Their editorial system is also a little unwieldy. Their editors send writers a batch of assignments which you have the choice of accepting or declining. It's a hit-and-miss affair that seems to make no provision for a writer's aptitudes, knowledge areas or preferences. You either say yes or no. With the very low rates of pay, a professional writer would only accept those assignments that they could write off the top of their head.
I also signed on at Demand Studios but there were no titles on offer, or only abstruse technical articles. Reading the forms and feedback on Demand, my impression is that it's hardly the easiest place to work.
Trouble At The Mill
Thanks to the all-powerful Google, web content is in a constant state of flux. There may be a new emphasis on quality, but the fact remains that search engines can make only rudimentary assessments of the value of content. The very concept of SEO relies on bypassing the need for original and attractive writing when judicious sprinklings of keywords will obtain superior results.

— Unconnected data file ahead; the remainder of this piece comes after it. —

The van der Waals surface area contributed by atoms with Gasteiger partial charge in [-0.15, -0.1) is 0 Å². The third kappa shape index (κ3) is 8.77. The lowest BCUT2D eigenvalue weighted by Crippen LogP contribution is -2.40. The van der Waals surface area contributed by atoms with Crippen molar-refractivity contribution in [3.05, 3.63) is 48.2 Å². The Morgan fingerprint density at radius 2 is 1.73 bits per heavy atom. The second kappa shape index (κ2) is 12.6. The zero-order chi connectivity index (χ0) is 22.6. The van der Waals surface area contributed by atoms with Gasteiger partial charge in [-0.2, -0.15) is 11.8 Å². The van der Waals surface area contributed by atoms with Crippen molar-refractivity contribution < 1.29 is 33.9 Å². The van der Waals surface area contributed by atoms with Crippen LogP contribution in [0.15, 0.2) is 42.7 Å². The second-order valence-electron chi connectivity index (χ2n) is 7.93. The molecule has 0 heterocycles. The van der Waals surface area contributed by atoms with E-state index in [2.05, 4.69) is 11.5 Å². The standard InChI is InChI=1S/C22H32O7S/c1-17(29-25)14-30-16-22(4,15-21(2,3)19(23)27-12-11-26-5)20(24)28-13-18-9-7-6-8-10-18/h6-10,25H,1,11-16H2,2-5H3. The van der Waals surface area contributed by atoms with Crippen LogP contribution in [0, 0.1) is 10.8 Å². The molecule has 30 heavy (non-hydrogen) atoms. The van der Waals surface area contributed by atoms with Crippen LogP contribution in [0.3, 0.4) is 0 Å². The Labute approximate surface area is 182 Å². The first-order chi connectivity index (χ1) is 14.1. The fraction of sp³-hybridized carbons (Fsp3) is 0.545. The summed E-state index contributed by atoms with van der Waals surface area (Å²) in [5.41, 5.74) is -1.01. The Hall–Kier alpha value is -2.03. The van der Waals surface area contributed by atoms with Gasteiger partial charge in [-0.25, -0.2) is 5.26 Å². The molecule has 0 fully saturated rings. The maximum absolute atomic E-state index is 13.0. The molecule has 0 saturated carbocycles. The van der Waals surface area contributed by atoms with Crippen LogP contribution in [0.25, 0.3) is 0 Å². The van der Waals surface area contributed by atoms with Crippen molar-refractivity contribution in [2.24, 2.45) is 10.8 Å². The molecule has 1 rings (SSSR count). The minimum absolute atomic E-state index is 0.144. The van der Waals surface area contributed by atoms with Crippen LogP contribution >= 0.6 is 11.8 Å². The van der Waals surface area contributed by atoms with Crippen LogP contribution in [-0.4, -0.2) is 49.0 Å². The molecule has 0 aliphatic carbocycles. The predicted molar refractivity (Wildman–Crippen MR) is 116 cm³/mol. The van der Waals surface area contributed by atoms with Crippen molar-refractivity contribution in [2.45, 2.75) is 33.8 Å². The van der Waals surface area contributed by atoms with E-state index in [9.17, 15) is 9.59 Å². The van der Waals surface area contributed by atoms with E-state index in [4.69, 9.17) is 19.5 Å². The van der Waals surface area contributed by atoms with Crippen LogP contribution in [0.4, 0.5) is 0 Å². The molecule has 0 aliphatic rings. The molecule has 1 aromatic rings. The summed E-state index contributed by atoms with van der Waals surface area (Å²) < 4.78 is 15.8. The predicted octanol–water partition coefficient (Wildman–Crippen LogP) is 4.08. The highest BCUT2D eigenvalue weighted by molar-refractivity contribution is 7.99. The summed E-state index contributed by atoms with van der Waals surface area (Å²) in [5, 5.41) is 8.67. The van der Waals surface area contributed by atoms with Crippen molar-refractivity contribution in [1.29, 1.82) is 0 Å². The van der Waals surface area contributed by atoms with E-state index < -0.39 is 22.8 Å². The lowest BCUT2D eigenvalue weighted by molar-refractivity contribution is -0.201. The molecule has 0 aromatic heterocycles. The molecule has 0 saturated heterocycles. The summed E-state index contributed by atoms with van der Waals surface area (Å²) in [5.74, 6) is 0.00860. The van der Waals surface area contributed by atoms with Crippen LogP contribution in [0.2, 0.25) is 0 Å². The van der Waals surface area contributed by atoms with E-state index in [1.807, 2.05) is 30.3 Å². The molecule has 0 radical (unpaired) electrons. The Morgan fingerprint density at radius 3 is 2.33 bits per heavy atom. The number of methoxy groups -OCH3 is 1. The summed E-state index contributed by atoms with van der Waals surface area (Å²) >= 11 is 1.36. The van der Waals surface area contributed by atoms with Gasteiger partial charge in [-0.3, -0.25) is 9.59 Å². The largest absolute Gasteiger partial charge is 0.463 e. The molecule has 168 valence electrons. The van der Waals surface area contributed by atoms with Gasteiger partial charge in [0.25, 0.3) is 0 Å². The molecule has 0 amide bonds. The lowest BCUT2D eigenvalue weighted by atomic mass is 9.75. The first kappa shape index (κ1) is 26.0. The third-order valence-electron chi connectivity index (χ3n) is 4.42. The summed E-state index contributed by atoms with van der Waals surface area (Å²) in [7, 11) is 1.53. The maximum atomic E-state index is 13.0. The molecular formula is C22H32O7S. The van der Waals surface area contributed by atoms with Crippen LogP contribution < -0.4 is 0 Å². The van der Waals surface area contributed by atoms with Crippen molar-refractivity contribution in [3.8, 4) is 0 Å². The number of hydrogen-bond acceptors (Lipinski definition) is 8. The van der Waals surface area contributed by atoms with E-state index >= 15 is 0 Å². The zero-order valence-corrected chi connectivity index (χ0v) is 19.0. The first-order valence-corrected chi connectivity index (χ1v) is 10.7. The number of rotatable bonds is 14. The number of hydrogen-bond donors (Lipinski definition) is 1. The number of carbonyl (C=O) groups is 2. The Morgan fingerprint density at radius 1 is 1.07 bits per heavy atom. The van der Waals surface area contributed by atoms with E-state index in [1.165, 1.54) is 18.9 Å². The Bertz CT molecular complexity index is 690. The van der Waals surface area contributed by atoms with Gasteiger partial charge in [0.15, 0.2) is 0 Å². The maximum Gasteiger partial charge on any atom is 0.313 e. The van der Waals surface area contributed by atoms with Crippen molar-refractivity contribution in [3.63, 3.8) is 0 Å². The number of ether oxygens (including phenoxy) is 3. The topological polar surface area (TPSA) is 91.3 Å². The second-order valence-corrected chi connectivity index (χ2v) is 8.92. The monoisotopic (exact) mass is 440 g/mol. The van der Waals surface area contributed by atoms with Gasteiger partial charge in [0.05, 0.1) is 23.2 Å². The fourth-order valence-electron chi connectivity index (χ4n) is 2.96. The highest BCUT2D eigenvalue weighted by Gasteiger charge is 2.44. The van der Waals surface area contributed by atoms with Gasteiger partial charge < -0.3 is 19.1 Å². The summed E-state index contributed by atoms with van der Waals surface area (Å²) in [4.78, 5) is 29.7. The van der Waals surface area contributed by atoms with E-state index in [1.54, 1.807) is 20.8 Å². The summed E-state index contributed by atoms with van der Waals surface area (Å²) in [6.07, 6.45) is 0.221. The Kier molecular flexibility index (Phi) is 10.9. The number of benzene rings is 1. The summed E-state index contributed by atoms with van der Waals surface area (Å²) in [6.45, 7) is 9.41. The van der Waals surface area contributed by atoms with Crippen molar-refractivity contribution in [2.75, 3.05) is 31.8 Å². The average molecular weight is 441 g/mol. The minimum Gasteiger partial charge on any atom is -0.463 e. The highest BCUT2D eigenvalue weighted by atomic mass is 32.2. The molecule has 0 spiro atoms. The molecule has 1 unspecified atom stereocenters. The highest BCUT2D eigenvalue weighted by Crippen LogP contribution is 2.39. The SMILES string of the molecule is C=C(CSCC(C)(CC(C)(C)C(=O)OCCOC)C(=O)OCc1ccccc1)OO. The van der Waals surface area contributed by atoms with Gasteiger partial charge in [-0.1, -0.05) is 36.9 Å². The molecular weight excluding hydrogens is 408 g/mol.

There is still a demand for web content but the over-production of web pabulum by the mills in recent years has devalued the market. Writers with experience and qualifications have been effectively de-skilled and will continue to struggle to attract a decent wage for their work.
The future seems to be drifting towards what are essentially job agencies like Textbroker and Interact, where they take a cut for introducing clients to writers. Their difficulties lie in stopping writers and clients from cutting out the middleman, and in assessing a percentage fee that keeps them in business without slashing the rates on offer to writers.
For writers in the UK, the options are limited. Private clients are often the best option, but the problem is that many clients are now being influenced by the rates being paid by the mills. Cost-cutting accountants will always ask the creatives why they are paying £20 for an article, when they could get the same word-count for £5. For many companies, quality has simply become a luxury they can't afford.